Image credit: Sentera

Herbicide reduction: ‘What nature isn’t doing, regulatory agencies are’

Sentera’s venture into the weeds comes as herbicide resistance increases and new legislation complicates farming operations.

No chemical solution currently exists that’s on par price-wise with glyphosate.

“There’s a mix of seed traits that have to be engineered to get around herbicide-resistant weeds,” says Taipale “And generally instead of just applying a blanket application of one type of chemistry, there is a mix that is customized to the geography of the region, or even the field. From an economic perspective, it’s going get more expensive.”

Weed control costs about $60 to $70 per acre today, he says. “If we look at 2030, if we’re going to [spray] the way we do now, that looks like $110 an acre instead of $60.”

As Taipale suggests, we’re unlikely to be broadcast spraying in 2030 the way we do now because of regulatory pressures.

“What nature isn’t doing [in terms of herbicide reduction], the regulatory agencies are.”

For example, just this month, a US court banned three dicamba-based weedkillers from BASF, Syngenta and Bayer; the chemical has been known to drift long distances and is linked to damage across millions of acres of farmland in the US.

All of these factors are making targeted application of weeds “front and center,” says Taipale.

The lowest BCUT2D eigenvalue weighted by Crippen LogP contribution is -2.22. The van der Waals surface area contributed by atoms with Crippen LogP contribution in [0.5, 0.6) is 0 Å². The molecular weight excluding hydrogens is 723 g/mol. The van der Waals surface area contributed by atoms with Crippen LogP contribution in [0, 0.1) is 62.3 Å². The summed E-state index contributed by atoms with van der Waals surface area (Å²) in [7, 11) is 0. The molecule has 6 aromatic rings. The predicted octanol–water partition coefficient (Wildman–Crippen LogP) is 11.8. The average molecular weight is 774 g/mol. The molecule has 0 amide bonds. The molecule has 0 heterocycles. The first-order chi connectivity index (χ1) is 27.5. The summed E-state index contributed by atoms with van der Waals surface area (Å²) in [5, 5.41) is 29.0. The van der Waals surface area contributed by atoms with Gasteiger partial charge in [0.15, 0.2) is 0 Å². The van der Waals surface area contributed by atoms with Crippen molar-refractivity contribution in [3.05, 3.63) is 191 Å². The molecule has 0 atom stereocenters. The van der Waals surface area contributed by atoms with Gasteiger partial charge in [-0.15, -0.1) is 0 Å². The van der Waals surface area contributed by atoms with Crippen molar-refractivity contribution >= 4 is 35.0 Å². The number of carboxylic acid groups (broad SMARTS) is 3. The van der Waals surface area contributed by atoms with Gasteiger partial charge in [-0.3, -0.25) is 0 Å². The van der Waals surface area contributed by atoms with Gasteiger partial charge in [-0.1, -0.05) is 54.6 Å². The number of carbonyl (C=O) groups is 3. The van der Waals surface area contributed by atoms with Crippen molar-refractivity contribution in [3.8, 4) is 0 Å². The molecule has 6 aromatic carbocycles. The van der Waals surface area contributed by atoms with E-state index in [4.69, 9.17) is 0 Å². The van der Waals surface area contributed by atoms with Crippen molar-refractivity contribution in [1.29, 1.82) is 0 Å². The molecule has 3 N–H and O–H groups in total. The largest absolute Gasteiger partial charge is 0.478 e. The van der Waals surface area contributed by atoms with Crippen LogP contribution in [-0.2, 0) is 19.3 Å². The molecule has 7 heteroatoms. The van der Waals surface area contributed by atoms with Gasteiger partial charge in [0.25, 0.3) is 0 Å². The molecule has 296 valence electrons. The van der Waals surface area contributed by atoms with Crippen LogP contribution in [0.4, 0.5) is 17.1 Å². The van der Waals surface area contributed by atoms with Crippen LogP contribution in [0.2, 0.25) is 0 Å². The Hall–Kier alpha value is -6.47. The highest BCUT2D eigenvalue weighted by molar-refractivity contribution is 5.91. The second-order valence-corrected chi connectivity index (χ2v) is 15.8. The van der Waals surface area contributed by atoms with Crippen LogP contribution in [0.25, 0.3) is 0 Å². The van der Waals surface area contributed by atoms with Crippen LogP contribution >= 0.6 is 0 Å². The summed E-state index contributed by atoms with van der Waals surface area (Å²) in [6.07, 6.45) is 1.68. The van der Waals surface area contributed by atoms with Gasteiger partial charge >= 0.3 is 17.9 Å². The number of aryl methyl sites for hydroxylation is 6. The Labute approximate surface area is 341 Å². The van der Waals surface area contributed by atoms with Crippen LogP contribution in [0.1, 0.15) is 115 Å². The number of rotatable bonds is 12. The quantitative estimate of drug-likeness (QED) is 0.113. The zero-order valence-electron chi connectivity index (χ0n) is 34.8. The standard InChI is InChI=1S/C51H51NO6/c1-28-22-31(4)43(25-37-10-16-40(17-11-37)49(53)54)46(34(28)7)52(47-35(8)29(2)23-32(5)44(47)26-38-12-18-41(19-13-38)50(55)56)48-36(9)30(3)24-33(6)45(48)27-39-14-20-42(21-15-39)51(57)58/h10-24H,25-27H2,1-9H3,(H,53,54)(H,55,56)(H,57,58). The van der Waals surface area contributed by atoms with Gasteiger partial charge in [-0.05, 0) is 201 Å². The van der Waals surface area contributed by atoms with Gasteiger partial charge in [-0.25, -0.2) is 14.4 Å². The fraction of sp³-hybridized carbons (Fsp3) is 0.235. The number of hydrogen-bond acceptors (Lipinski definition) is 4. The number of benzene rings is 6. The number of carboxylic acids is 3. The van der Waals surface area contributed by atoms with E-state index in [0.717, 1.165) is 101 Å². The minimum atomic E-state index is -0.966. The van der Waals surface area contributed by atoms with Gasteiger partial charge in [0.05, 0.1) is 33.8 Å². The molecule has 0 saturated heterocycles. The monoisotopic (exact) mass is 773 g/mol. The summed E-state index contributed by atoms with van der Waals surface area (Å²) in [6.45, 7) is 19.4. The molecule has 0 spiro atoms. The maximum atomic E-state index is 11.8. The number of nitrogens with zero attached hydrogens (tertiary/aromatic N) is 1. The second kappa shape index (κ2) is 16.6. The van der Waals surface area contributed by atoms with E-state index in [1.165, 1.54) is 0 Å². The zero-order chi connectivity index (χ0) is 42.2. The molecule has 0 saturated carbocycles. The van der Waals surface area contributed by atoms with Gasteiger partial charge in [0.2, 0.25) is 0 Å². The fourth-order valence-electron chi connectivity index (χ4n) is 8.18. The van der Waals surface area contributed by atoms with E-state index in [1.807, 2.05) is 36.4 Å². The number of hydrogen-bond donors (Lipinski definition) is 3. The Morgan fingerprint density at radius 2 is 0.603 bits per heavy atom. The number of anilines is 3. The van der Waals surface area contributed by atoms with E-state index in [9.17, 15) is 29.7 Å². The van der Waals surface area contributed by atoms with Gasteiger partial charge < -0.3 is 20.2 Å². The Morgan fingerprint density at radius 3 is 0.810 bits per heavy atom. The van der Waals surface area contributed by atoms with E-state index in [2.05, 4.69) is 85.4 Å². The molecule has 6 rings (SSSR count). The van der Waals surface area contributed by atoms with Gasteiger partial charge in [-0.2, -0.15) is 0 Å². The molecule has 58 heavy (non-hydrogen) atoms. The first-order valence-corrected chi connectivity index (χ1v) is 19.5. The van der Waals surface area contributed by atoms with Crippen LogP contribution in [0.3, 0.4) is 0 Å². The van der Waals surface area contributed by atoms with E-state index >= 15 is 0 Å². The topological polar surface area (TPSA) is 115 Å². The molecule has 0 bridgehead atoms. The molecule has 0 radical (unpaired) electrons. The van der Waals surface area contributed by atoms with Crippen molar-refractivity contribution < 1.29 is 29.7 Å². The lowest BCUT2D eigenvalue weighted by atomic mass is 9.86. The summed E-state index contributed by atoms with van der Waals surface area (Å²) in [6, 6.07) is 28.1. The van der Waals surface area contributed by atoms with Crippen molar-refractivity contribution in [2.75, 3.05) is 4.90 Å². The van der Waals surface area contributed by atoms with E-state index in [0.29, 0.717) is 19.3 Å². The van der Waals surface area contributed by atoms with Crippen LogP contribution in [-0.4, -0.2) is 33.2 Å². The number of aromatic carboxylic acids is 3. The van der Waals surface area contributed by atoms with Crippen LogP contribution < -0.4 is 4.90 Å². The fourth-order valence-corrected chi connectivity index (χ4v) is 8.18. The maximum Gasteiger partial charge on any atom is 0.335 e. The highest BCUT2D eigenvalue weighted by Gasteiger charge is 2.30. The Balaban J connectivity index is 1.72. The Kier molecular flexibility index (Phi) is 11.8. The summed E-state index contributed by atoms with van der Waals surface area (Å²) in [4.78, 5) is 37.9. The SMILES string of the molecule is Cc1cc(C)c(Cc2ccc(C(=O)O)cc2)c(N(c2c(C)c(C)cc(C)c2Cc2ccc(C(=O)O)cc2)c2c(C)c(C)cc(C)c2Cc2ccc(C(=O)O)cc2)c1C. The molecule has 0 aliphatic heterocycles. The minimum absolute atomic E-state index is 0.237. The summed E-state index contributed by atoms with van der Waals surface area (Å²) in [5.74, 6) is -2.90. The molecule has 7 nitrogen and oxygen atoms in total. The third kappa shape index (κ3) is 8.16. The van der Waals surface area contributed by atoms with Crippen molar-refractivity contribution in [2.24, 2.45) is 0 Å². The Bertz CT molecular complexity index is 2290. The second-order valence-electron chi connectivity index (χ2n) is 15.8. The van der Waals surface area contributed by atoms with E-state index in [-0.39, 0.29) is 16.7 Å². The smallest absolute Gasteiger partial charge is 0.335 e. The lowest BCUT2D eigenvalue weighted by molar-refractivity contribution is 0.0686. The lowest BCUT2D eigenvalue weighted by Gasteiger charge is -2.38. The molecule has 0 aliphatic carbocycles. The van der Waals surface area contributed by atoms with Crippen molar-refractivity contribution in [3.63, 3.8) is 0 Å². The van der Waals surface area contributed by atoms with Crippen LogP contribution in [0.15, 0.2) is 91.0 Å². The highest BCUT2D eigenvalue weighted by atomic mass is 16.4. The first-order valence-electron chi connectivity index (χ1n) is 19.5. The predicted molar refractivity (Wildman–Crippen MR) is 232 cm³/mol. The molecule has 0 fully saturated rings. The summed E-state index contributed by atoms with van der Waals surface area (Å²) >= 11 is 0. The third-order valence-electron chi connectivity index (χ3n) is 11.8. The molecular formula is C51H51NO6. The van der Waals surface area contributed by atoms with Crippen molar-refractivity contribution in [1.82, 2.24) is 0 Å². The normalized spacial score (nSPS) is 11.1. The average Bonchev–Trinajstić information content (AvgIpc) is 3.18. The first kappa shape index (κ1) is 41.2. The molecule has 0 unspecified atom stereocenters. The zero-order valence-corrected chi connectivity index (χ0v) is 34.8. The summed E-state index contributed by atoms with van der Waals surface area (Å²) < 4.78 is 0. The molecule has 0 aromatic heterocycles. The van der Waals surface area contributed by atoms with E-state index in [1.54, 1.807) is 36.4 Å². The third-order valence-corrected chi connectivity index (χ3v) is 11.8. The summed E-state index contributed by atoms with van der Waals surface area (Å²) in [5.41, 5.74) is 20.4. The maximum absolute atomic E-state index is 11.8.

“We already know that by applying some digital technology, we can take more chemistry off that field. So it’s kind of a certainty that selective applications will become part of the future digital and is going to pull wallet share away from chemical applications. The question is just what’s the modality.”

What’s next?

Sentera will work with six large multinational partners in 2024 to “test the technology at a much larger scale,” says Wenngatz.

“We were in 100 acres or so last year. We’re going to be scaling on thousands of acres and getting feedback from growers.”

He adds that the company is also thinking of “smaller growers that want to be able to leverage this technology but don’t want to necessarily bring out a huge piece of equipment.”

Drone tech, too, will continue to improve from both a data collection standpoint and the cost to acquire that data.

“There will be a scenario in the future where these drones are just coming out of boxes and you can fly every day if you want. You don’t need to have a person there in order to fly the drone. So there are lots of advantages, not just near term but long term to this type of workflow.”